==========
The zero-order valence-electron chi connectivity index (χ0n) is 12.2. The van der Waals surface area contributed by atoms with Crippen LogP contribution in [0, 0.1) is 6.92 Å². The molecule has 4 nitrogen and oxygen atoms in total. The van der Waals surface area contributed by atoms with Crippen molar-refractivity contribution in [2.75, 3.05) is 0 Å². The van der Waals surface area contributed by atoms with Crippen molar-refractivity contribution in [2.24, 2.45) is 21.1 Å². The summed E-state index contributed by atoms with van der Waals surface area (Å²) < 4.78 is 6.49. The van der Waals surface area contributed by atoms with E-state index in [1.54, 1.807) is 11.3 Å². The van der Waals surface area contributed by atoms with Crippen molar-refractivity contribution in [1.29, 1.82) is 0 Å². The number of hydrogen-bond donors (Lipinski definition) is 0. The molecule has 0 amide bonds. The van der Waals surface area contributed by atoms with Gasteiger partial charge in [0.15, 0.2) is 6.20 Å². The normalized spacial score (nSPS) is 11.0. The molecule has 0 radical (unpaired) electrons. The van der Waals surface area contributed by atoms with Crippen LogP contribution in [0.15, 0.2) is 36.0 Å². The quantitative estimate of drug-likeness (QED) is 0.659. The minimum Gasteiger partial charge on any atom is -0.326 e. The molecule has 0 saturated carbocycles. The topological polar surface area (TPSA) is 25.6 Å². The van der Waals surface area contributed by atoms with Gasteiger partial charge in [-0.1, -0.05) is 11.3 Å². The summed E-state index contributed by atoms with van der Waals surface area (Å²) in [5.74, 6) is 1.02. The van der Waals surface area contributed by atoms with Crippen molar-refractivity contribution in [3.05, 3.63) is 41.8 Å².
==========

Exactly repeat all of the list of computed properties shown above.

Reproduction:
The zero-order valence-electron chi connectivity index (χ0n) is 12.2. The van der Waals surface area contributed by atoms with Crippen LogP contribution in [0, 0.1) is 6.92 Å². The molecule has 4 nitrogen and oxygen atoms in total. The van der Waals surface area contributed by atoms with Crippen molar-refractivity contribution in [2.75, 3.05) is 0 Å². The van der Waals surface area contributed by atoms with Crippen molar-refractivity contribution in [2.24, 2.45) is 21.1 Å². The summed E-state index contributed by atoms with van der Waals surface area (Å²) < 4.78 is 6.49. The van der Waals surface area contributed by atoms with E-state index in [1.54, 1.807) is 11.3 Å². The van der Waals surface area contributed by atoms with Crippen molar-refractivity contribution in [1.29, 1.82) is 0 Å². The number of hydrogen-bond donors (Lipinski definition) is 0. The molecule has 0 amide bonds. The van der Waals surface area contributed by atoms with Gasteiger partial charge in [0.15, 0.2) is 6.20 Å². The normalized spacial score (nSPS) is 11.0. The molecule has 0 radical (unpaired) electrons. The van der Waals surface area contributed by atoms with Crippen LogP contribution in [0.15, 0.2) is 36.0 Å². The quantitative estimate of drug-likeness (QED) is 0.659. The minimum Gasteiger partial charge on any atom is -0.326 e. The molecule has 0 saturated carbocycles. The topological polar surface area (TPSA) is 25.6 Å². The van der Waals surface area contributed by atoms with Gasteiger partial charge in [-0.1, -0.05) is 11.3 Å². The summed E-state index contributed by atoms with van der Waals surface area (Å²) in [5.74, 6) is 1.02. The van der Waals surface area contributed by atoms with Crippen molar-refractivity contribution in [3.05, 3.63) is 41.8 Å².